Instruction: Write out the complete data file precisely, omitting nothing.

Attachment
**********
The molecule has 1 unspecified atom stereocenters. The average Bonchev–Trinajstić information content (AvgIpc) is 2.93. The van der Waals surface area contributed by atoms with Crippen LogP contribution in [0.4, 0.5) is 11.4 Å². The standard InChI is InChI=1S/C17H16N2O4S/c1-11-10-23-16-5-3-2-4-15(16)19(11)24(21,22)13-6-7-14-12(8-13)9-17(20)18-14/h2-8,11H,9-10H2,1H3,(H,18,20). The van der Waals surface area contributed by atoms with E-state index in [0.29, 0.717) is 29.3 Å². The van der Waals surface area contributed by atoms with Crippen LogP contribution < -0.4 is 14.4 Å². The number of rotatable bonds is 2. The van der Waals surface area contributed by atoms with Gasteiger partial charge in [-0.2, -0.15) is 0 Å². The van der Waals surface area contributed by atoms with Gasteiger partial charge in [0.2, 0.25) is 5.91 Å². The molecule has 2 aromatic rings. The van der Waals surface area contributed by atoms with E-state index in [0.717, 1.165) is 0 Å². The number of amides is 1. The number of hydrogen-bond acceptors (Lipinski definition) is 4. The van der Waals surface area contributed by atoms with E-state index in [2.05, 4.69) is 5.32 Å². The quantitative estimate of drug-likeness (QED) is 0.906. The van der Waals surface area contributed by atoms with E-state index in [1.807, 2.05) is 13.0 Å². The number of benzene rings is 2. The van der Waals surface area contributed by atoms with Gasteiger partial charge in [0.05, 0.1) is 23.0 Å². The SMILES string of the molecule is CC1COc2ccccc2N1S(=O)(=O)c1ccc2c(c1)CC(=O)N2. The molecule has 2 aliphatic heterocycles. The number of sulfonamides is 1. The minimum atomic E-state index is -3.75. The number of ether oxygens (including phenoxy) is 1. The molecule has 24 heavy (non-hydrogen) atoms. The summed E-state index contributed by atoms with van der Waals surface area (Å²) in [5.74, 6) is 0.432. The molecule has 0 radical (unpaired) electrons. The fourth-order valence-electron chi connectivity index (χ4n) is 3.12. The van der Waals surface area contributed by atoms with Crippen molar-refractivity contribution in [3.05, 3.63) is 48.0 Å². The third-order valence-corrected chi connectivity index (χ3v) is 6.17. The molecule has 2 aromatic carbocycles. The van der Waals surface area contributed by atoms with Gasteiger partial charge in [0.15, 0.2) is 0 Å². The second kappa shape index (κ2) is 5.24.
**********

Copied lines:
The molecule has 1 unspecified atom stereocenters. The average Bonchev–Trinajstić information content (AvgIpc) is 2.93. The van der Waals surface area contributed by atoms with Crippen LogP contribution in [0.4, 0.5) is 11.4 Å². The standard InChI is InChI=1S/C17H16N2O4S/c1-11-10-23-16-5-3-2-4-15(16)19(11)24(21,22)13-6-7-14-12(8-13)9-17(20)18-14/h2-8,11H,9-10H2,1H3,(H,18,20). The van der Waals surface area contributed by atoms with E-state index in [0.29, 0.717) is 29.3 Å². The van der Waals surface area contributed by atoms with Crippen LogP contribution < -0.4 is 14.4 Å². The number of rotatable bonds is 2. The van der Waals surface area contributed by atoms with Gasteiger partial charge in [-0.2, -0.15) is 0 Å². The van der Waals surface area contributed by atoms with Gasteiger partial charge in [0.2, 0.25) is 5.91 Å². The molecule has 2 aromatic rings. The van der Waals surface area contributed by atoms with E-state index in [0.717, 1.165) is 0 Å². The number of amides is 1. The number of hydrogen-bond acceptors (Lipinski definition) is 4. The van der Waals surface area contributed by atoms with E-state index in [2.05, 4.69) is 5.32 Å². The quantitative estimate of drug-likeness (QED) is 0.906. The van der Waals surface area contributed by atoms with E-state index in [1.807, 2.05) is 13.0 Å². The number of benzene rings is 2. The van der Waals surface area contributed by atoms with Gasteiger partial charge in [0.05, 0.1) is 23.0 Å². The SMILES string of the molecule is CC1COc2ccccc2N1S(=O)(=O)c1ccc2c(c1)CC(=O)N2. The molecule has 2 aliphatic heterocycles. The number of sulfonamides is 1. The minimum atomic E-state index is -3.75. The number of ether oxygens (including phenoxy) is 1. The molecule has 24 heavy (non-hydrogen) atoms. The summed E-state index contributed by atoms with van der Waals surface area (Å²) in [5.74, 6) is 0.432. The molecule has 0 radical (unpaired) electrons. The fourth-order valence-electron chi connectivity index (χ4n) is 3.12. The van der Waals surface area contributed by atoms with Crippen molar-refractivity contribution in [3.05, 3.63) is 48.0 Å². The third-order valence-corrected chi connectivity index (χ3v) is 6.17. The molecule has 2 aromatic carbocycles. The van der Waals surface area contributed by atoms with Gasteiger partial charge in [0.15, 0.2) is 0 Å². The second kappa shape index (κ2) is 5.24.